Blog Entry

Is there hope for a lockout compromise?

Posted on: September 6, 2011 9:44 am
By Matt Moore

Chris Sheridan has written for ESPN the past six years and has since left the WWL and started his own site. In his first post, he comes out guns blazing with a pretty unpopular opinion: the labor dispute is not as rancorous as it has been made out to be, the two sides are within a horizon's distance of a deal, and no games will be missed this season. 

That's right. No games. So Chris isn't exactly spouting off the same stuff you hear, which can be considered a good and a bad thing. Sheridan lays out his reasons for believing in a thing called the 2011-2012 season in considerable detail, including all the pertinent financial elements. But nothing is more key than this: the length of the deal. From
The gap in what each side is seeking financially in Years 4, 5 and 6 is more significant, and what the owners are asking for in Years 7, 8, 9 and 10 is not completely germane to the equation right now because the players have not indicated they would be willing to do a deal for longer than six years, and history shows the sides traditionally have negotiated six-year labor agreements.

Owners and players are scheduled to reconvene Wednesday or Thursday to set in motion a series of meetings that will determine whether the lockout is settled in time to save a full 82-game season. If the owners come to the table with an offer that promises more money than the flatlined $2 billion in Years 1-7 that they have been proposing, they’ll be getting somewhere. So that’s the first thing to watch for.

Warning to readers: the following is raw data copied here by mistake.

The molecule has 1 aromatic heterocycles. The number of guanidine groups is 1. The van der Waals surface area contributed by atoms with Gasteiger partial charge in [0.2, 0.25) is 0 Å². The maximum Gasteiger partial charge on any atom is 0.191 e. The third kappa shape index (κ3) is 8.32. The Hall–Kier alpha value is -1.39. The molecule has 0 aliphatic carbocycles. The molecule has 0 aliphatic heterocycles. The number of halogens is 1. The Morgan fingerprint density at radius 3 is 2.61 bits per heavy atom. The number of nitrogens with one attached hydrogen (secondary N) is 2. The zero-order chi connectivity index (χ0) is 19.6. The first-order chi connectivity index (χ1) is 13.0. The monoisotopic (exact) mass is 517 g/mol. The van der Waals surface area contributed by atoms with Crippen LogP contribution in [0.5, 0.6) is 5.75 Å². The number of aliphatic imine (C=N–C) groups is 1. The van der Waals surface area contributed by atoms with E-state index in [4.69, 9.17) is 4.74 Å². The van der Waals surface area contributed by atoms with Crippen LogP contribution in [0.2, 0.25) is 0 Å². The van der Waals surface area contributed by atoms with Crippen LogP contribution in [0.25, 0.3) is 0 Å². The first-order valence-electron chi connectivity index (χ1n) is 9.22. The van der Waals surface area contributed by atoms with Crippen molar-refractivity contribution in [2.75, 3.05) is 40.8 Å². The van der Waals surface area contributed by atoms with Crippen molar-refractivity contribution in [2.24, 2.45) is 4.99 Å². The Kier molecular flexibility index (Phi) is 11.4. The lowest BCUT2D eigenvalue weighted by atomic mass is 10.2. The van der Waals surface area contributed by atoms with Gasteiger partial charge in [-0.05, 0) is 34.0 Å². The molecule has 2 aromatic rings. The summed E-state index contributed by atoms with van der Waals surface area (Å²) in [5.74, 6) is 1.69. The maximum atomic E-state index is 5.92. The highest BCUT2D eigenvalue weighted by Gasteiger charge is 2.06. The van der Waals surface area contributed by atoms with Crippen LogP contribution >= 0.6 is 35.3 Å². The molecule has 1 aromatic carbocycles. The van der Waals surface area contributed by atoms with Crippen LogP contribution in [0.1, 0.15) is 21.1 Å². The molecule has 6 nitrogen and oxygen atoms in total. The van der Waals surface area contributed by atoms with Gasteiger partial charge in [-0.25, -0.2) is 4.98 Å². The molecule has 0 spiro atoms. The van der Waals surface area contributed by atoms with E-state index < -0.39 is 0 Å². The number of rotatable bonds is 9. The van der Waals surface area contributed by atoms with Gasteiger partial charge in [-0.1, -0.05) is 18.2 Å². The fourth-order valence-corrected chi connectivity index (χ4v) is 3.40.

via SheridanHoops | The Website of former ESPN and AP basketball writer Chris Sheridan.

Now, this kind of glosses over a significant element, which is that much of what the owners are asking for goes against what has been SOP for labor disputes. They want a revision to a hard cap from a soft cap. They want a significant realignment of revenue splits in a drastic departure from a pre-existing agreement. They want the elimination of exceptions. All of these things have happened in other sports labor negotiations, but to say that they're common place is wrong. So while it's true that ten-year agreements seldom happen and six-year terms are much more common, that doesn't alter the fact that the owners are looking for wholesale changes to the existing structure, and a ten-year term is just as likely as anything else to be part of their unwielding position. 

But if the owners were to give up on years 7-10, there's wiggle room. There's room for the owners to get massive concessions financially, which has been their short-term and long-term goal, while also setting a new precedent for the next round of CBA talks in 2017. There's enough of a foothold for the players to stay on the mountain financially while surrendering a reasonable compromise in terms of compensation, and it gives them six years to re-establish a position of strength in order to try and regain ground. Live to fight another CBA, if you will. 

Still, even with the advance knowledge that most of what both sides have said is nothing but empty rhetoric, and even with both sides meeting this week for the second time in as many weeks, it's hard to see all the doomsday talk as nothing but bluster. There are hard-liners on both sides, and eventually, even if the intimate circles meeting now are able to find compromises, the BRI Hawks in the owners' contingent and the principled compensation defenders in the union will have to be brought in. And that's where we wind up the same place we've been for two months...


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